Bzzzkill for North American bumblebees.
You’ve probably heard about the plight of bees over the past few years and what this could mean for several food crops we enjoy. Sadly, there’s more bad news. According to a new study, several previously widespread bumblebee populations have been in rapid decline -- four of the eight most common bumblebee species have experienced a 96 percent drop in numbers. It seems that disease, pesticides and inbreeding are most likely behind the vanishing bumblebee.
So what’s the big deal? Bumblebees are responsible for a whole lot of pollinating power, and it’s believed that the disappearance of these North American bees signals a significant threat to the production of countless food sources. In the U.S. alone, busy bees pollinate up to 15% of our crops; around the world, bees are responsible for pollinating 90 percent of the world's commercial plants. How do you feel about a world without watermelon or strawberries? It’s likely some of your favorite foods are on the list of bumblebee-pollinated produce – including tomatoes, strawberries, peppers, cranberries, squash, watermelon and blueberries.
The good news is that there are things you can do to help prevent the loss of native bumblebee species. New EarthShare member charity, Xerces Society, has compiled detailed advice for helping out pollinators in their soon to be released guide, Attracting Native Pollinators: Protecting North America’s Bees and Butterflies. Find out how to help pollinators by creating nest sites and safe foraging areas in gardens, on farms and recreational land, even on urban ecoroofs! Can’t wait for the print guide? Check out their online Pollinator Conservation Resource Center to find information for your region, then download and share their bumblebee fact sheet.
I would swim 5,000 miles...if I were a leatherback.
For the first time, scientists have tracked the epic 10,000 mile round trip journey of leatherback turtles traveling across the Atlantic Ocean. The study took five years to complete and relied on advanced satellite tracking of 25 female turtles as they migrated from Central Africa to the food rich coasts of the south Atlantic. From the animals studied, three distinct routes were identified, including a 4,699 mile nearly perfect straight line across the South Atlantic. This is the first time the leatherback’s impressive migration routes have been studied and mapped in detail.
While scientists remain unsure of the population status of Atlantic leatherbacks, it is well known that Pacific populations are suffering due to over fishing, egg harvesting, plastics refuse and fishing net accidents. The newly mapped routes for the Atlantic turtles revealed areas at high risk from fisheries, so attention can now be focused on their safety during migrations and the conservation community can better work toward protecting leatherbacks at sea. Based on findings from this study, scientists have now pinpointed 11 nations to be included in new conservation strategies. The Eastern Pacific leatherback has also been the subject of extensive migratory research. Check out this recap from Conservation International to learn about their efforts to protect the critically endangered turtles and to study the Pacific leatherback’s own unique migration patterns.
Learn more about the legendary leatherback! Check out this quick fact sheet from The Nature Conservancy and World Wildlife Fund’s report, Leatherback Turtle – Underwater Giant on the Brink. And for your young turtle enthusiasts, be sure to download the Ocean Conservancy’s sea turtle coloring book, full of fun facts and detailed illustrations.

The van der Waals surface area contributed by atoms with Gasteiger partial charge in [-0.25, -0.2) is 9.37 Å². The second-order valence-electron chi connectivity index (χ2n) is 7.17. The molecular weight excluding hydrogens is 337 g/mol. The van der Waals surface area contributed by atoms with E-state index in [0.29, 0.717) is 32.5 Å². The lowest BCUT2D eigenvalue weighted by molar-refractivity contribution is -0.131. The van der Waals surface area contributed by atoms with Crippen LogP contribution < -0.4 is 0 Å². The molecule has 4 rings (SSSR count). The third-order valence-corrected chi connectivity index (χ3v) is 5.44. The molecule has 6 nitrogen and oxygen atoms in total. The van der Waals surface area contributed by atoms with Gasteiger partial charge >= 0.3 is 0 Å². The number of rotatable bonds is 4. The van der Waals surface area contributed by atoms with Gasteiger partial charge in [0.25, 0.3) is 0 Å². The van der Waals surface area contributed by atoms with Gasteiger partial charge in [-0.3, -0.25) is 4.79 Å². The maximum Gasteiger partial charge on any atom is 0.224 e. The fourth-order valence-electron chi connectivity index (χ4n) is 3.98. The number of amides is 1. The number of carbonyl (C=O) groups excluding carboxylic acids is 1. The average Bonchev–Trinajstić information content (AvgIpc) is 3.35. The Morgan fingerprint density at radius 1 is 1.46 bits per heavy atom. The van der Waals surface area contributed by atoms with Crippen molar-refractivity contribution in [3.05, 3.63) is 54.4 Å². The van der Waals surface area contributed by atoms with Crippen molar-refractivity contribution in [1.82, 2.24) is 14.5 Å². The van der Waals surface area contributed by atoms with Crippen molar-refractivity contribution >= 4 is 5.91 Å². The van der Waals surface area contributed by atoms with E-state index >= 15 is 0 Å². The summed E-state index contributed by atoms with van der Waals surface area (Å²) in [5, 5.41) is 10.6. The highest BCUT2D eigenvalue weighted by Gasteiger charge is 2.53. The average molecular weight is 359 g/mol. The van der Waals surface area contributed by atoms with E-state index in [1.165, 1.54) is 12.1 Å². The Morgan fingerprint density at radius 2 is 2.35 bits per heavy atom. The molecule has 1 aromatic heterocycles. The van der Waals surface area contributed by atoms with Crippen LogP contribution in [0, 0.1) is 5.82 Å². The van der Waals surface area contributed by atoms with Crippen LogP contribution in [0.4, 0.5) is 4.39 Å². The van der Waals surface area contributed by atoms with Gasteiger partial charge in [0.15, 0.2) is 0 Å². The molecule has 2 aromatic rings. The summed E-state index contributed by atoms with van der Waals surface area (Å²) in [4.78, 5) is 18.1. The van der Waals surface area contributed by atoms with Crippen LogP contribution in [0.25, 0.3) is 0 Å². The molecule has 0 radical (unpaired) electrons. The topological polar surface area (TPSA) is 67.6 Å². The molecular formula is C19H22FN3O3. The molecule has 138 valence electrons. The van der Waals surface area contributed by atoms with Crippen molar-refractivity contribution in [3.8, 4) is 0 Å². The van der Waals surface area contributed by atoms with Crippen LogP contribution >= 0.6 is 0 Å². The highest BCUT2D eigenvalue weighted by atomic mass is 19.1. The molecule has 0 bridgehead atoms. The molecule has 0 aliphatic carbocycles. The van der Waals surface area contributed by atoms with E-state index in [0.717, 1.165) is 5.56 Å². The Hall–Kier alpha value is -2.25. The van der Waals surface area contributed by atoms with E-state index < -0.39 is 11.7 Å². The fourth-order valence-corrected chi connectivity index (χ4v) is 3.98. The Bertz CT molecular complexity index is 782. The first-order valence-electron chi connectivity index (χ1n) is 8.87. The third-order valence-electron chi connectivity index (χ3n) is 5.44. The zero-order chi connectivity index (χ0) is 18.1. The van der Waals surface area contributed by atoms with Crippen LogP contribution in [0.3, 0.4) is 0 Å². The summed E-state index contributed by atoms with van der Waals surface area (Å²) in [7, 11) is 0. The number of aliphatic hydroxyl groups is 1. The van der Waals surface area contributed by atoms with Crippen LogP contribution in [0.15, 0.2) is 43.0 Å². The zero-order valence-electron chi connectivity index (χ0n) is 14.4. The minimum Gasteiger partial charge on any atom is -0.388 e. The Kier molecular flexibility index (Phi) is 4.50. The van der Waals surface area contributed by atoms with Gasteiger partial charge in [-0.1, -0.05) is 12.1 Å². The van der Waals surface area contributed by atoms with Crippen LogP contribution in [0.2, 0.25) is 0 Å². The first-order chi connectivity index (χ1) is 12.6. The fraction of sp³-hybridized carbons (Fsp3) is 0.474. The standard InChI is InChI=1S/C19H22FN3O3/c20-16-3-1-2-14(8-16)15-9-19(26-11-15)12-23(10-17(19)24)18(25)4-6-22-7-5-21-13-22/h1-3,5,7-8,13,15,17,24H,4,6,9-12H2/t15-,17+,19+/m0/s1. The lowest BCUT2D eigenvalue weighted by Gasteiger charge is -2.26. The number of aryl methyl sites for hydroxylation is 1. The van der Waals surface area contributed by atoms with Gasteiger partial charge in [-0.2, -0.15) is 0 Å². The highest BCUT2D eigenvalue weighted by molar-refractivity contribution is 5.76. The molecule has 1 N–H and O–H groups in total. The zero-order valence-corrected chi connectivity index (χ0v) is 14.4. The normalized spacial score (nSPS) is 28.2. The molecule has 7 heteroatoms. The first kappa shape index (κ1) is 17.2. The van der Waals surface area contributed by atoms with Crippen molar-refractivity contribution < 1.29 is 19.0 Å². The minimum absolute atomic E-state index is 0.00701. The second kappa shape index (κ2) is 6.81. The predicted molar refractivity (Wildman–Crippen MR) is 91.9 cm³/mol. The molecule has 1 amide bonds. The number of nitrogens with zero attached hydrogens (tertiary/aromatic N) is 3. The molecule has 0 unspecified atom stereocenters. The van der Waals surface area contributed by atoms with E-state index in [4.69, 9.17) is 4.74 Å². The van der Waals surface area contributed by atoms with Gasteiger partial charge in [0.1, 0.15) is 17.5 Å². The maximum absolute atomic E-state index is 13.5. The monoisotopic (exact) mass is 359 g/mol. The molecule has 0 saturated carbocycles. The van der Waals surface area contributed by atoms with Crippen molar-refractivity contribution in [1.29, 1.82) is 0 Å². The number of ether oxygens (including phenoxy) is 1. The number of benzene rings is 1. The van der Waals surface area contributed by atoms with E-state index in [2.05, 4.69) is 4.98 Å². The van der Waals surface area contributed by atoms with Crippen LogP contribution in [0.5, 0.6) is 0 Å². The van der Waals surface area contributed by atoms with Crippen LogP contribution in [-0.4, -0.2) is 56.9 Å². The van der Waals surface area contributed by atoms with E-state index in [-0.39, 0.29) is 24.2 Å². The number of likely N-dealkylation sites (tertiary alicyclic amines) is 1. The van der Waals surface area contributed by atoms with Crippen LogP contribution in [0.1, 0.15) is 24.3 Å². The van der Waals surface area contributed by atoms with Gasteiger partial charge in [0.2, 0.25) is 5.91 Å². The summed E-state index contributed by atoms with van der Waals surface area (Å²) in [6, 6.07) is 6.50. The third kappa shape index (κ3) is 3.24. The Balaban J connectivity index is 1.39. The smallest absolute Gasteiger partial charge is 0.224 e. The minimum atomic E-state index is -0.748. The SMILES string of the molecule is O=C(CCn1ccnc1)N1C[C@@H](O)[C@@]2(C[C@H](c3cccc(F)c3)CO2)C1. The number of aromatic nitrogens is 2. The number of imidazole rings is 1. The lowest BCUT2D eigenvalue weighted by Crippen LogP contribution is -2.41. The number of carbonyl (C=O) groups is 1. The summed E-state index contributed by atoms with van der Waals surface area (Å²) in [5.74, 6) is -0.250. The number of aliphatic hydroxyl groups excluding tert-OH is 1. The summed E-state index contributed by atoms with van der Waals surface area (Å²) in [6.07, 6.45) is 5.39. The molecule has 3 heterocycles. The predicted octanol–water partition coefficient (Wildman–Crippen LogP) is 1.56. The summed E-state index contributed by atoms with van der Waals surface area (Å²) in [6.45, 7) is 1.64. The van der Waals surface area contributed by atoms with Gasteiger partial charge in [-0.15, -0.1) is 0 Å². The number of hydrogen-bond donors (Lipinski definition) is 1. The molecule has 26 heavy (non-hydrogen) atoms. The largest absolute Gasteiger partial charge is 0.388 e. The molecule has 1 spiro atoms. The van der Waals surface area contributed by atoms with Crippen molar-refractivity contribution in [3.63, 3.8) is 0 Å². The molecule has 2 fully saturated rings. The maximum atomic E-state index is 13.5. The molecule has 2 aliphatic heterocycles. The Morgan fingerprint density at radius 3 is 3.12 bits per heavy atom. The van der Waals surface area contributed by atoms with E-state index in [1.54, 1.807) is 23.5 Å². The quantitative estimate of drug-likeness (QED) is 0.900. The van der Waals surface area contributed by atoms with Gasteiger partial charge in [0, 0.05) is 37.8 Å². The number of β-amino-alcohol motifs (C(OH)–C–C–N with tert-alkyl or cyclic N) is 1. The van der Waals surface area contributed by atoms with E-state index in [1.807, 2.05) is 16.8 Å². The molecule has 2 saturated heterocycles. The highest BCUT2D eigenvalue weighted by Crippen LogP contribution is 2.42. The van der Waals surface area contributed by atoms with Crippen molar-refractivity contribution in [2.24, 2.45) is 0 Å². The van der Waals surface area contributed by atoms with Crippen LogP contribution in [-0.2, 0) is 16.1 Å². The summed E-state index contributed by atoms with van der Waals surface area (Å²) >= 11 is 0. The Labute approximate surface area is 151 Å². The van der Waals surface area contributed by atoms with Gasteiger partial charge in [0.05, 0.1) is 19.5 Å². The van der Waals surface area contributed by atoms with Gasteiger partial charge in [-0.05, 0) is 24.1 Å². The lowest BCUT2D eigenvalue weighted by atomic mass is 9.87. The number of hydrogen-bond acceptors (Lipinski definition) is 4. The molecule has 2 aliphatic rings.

Top ten endangered ecosystems identified.
The Endangered Species Coalition, a network of hundreds of conservation and scientific groups, released a new report outlining the top 10 places to save that are at high risk from the effects of climate change. The bad news: these sites are home to some of our most critically threatened and endangered species, and are highly vulnerable to climate change. The good news: the report notes the high capacity of these areas to get back on track with the right conservation measures and action.
Some of the ecosystems highlighted include the Hawaiian Islands, the Greater Yellowstone ecosystem, the Arctic Sea Ice, and the Greater Everglades. According to the Endangered Species Coalition, climate change is no longer a distant threat in these areas. Case in point: the report stresses the importance of the whitebark pine tree in maintaining stability and balance in the greater Yellowstone region. As temperatures rise due to climate change, the mountain pine beetle is quickly taking over and leaving decimated whitebark forests behind. A recent study by the NRDC concluded that an alarming 82 percent of the whitebark pine forests in the Yellowstone region showed a medium to high mortality, leaving scientists to predict a grim five to seven year timeline for whitebark extinction.
Partnering with EarthShare member, Defenders of Wildlife, the Endangered Species Coalition also reported on the fragile state of America’s Greater Everglades. This region alone contains 67 species listed as threatened or endangered, including the iconic carnivore: the Florida panther. Climate change is projected to bring dramatic rises in sea level, stronger storms, beach erosion, and higher water temperatures to the Everglades.
To learn more about the Endangered Species Coalition and their work in compiling this report, visit ItsGettingHotOutThere.org. They also give you Ten Things You Can Do To Help Imperiled Wildlife Survive Climate Change tips!